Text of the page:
It's been almost a decade since Green Day, known then by most as the snotty punk rockers behind Dookie, reinvented themselves with the sprawling, wildly popular American Idiot. The record, touted as a rock opera, was released less than two months before the reelection of George W. Bush, a time when the jingoism brought on by 9/11 was waning and young Americans were tiring of the two wars being waged on the other side of the world.
Green Day tapped into that restlessness with this perfectly timed album, which would go on to become the second-biggest seller of its 26-year career. Sociopolitical inspirations aside, the record is also remarkable in that it revived the notion of the rock opera — American Idiot had characters, namely Jesus of Suburbia, who escapes his chained-down upbringing for a real world he wasn't quite prepared for. Along the way there's love, war and a hell of a lot of pissed-off youth energy. Some called it a punk-rock Tommy.
By 2009, those two wars were still going, as was American Idiot, which was now being transformed into a major musical production, something the band had always intended.
"We always thought that somehow there should be some sort of staged version, because that's what we were thinking in our heads," Green Day frontman Billie Joe Armstrong has said of the album.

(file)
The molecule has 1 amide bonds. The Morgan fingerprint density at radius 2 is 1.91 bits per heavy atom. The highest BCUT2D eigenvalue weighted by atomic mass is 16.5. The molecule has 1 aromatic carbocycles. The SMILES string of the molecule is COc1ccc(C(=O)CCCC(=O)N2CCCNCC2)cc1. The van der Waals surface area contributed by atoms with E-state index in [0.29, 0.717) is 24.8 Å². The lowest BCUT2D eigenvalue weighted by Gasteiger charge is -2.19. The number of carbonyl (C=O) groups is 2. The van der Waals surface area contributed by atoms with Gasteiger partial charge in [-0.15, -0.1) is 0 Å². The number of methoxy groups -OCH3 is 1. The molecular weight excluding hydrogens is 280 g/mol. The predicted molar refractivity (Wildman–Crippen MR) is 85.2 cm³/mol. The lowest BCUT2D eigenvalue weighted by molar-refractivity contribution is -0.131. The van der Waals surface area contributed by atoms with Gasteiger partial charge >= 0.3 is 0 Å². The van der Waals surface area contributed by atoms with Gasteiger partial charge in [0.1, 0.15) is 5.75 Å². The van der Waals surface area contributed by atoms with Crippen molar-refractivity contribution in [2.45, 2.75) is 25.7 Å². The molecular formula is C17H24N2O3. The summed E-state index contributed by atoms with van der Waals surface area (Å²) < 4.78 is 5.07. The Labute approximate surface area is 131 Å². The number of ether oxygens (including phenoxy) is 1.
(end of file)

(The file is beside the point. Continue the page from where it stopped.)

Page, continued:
Armstrong, who grew up a rough-and-tumble Bay Area punk, as unlikely a musical composer as you're likely to find, penned the book along with Tony Award winner Michael Mayer, who was also hired to direct. In April 2011, the musical ended a 400-plus-show run on Broadway, including several performances with Armstrong playing the role of drug dealer St. Jimmy.
The production, touring North America through May and stopping off in Spokane for two shows this weekend, continues to cement American Idiot as one of the more impressive pieces of pop art of the early 21st century. Apparently, punk rock can leave a mark.
American Idiot • Fri-Sat, Nov. 22-23, at 8 pm • INB Performing Arts Center • 334 W. Spokane Falls Blvd. • $30-$75 • inbpac.com • 279-7000